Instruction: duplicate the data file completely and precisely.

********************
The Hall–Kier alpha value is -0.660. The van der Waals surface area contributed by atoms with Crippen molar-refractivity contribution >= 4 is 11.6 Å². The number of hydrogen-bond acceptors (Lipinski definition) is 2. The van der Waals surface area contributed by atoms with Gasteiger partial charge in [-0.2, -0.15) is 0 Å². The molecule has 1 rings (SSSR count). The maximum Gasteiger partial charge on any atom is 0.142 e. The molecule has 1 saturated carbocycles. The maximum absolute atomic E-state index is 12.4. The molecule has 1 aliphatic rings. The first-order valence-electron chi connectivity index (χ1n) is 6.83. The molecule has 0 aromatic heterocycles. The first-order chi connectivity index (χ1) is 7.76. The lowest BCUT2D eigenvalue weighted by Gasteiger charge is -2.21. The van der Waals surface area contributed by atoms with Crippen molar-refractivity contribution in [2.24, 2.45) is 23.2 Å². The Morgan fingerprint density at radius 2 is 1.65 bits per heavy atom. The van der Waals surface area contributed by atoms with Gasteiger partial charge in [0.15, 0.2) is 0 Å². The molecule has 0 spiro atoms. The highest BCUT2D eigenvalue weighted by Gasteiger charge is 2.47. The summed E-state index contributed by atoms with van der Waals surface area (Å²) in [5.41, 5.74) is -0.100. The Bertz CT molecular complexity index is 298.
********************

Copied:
The Hall–Kier alpha value is -0.660. The van der Waals surface area contributed by atoms with Crippen molar-refractivity contribution >= 4 is 11.6 Å². The number of hydrogen-bond acceptors (Lipinski definition) is 2. The van der Waals surface area contributed by atoms with Gasteiger partial charge in [-0.2, -0.15) is 0 Å². The molecule has 1 rings (SSSR count). The maximum Gasteiger partial charge on any atom is 0.142 e. The molecule has 1 saturated carbocycles. The maximum absolute atomic E-state index is 12.4. The molecule has 1 aliphatic rings. The first-order valence-electron chi connectivity index (χ1n) is 6.83. The molecule has 0 aromatic heterocycles. The first-order chi connectivity index (χ1) is 7.76. The lowest BCUT2D eigenvalue weighted by Gasteiger charge is -2.21. The van der Waals surface area contributed by atoms with Crippen molar-refractivity contribution in [2.24, 2.45) is 23.2 Å². The Morgan fingerprint density at radius 2 is 1.65 bits per heavy atom. The van der Waals surface area contributed by atoms with Gasteiger partial charge in [0.15, 0.2) is 0 Å². The molecule has 0 spiro atoms. The highest BCUT2D eigenvalue weighted by Gasteiger charge is 2.47. The summed E-state index contributed by atoms with van der Waals surface area (Å²) in [5.41, 5.74) is -0.100. The Bertz CT molecular complexity index is 298.